While complaints such as this are certainly not entirely responsible for the hospital's precarious financial condition, they certainly have not helped, especially not with a convenient and arguably aggressive alternative in the same market.

Which brings us to the subject of Bellin Health. There is no doubt that the Bellin Clinic, developed on the site of the former Dickinson County Memorial Hospital, has had a major impact on the hospital's finances, not just in numbers, but in the type of patient.

Bellin does not have an emergency room, thus they are not required to absorb the costs associated with that operation. Most of those who use the Bellin facility have the family support to travel to and from Green Bay; but more importantly they generally have better quality insurance and the ability to pay their bills. Bellin claims to have handled more than 13,000 procedures at that facility last year.

This has left Dickinson County Memorial with a disproportionate number of poorly insured or uninsured, and many who are not able to pay at all.

And herein lies the problem and the only possible solution; action by Congress.

The Medicare cuts have had a disproportionate effect on Dickinson County Memorial, due to demographics. With a median age nearly ten years above the national average, Dickinson County is more dependent on those Medicare dollars than are most other hospitals.

Anyone who believes that Bellin will come riding in as a "Knight in shining armor," solving all of these problems, is likely to be very disappointed.

There is no doubt that the hospital could do better in some areas. But the conditions that have caused the financial crisis have been primarily out of its control, and would be out of Bellin's control as well.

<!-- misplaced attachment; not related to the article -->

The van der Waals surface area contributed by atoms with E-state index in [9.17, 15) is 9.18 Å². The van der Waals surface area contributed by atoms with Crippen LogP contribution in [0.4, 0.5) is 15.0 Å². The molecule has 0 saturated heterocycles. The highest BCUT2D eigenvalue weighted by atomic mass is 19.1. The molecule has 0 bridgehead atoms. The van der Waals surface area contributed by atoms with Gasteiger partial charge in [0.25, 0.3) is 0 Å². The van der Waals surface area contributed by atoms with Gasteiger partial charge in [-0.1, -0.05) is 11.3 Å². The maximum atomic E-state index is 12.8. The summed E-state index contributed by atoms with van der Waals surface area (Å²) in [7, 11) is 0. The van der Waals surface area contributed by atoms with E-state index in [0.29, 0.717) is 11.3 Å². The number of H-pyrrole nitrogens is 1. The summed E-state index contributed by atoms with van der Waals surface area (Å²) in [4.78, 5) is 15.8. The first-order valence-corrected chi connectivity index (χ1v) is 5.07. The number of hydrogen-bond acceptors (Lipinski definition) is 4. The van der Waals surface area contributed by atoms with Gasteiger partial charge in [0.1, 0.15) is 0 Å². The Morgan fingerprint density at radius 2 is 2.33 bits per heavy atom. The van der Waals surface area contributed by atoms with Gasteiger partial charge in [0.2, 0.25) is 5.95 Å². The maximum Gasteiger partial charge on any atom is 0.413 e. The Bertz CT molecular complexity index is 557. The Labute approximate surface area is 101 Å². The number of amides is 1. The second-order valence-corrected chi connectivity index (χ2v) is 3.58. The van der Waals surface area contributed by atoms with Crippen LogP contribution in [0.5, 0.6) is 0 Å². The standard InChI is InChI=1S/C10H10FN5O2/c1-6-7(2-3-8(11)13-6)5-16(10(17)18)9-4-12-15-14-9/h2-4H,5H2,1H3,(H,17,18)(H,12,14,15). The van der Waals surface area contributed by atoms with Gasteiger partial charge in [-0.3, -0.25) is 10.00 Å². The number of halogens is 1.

Without Congressional action restoring (or increasing) previous levels of Medicare and Medicaid funding, the hospital's financial condition will continue to deteriorate.

Without that funding, Bellin will be in no better position to maintain the current level of care than is the current board. Without that funding, services will have to be reduced, regardless of who is in charge.

DCHS officials are already doing everything possible to cut expenses without reducing services, but that can only go so far. At some point patients will begin to notice these changes, likely in the form of less local access to medical specialties.

The problem is acute and immediate. Sources at the hospital have told us that every day is a "dash for cash," trying to put together the funds necessary to pay bills and meet payroll.

Two years ago the hospital was in the black, and the future looked bright. Two things have changed since then. The first, and by far the most damaging, has been the Federal funding cuts. The other major change has been the rapid expansion of the Bellin facility on Woodward Avenue.

Far from being the "Knight in shining armor," many may find their access to health care diminished by a Bellin takeover. Different ownership will not improve the hospital's profitability, and it's not likely that Bellin will feel the same commitment to the local community that the current administration feels. Furthermore, there's no assurance that Bellin would keep all of the current services in place at DCHS since many of them duplicate services available at the Bellin Clinic, which is still undergoing expansion. Will Bellin keep in place very expensive hardware such as CT and MRI scanners? How about the very expensive emergency department?

One must, in fact, question whether Bellin has actually exacerbated the financial problems at DCHS.

While the County and DCHS officials may attempt to seek assurances on some of these issues during negotiations, the fact is that long-term, Bellin will make decisions based on finances, not on dreams or wishes.

On the other hand, without a Bellin takeover, DCHS will likely have to seek bankruptcy protection. Any bankruptcy reorganization will necessarily result in major health care delivery changes.

Congress could resolve this problem very quickly by restoring the waiver on the Medicare and Medicaid cuts.  Without such action, there are no good options; things will change, and not necessarily for the better.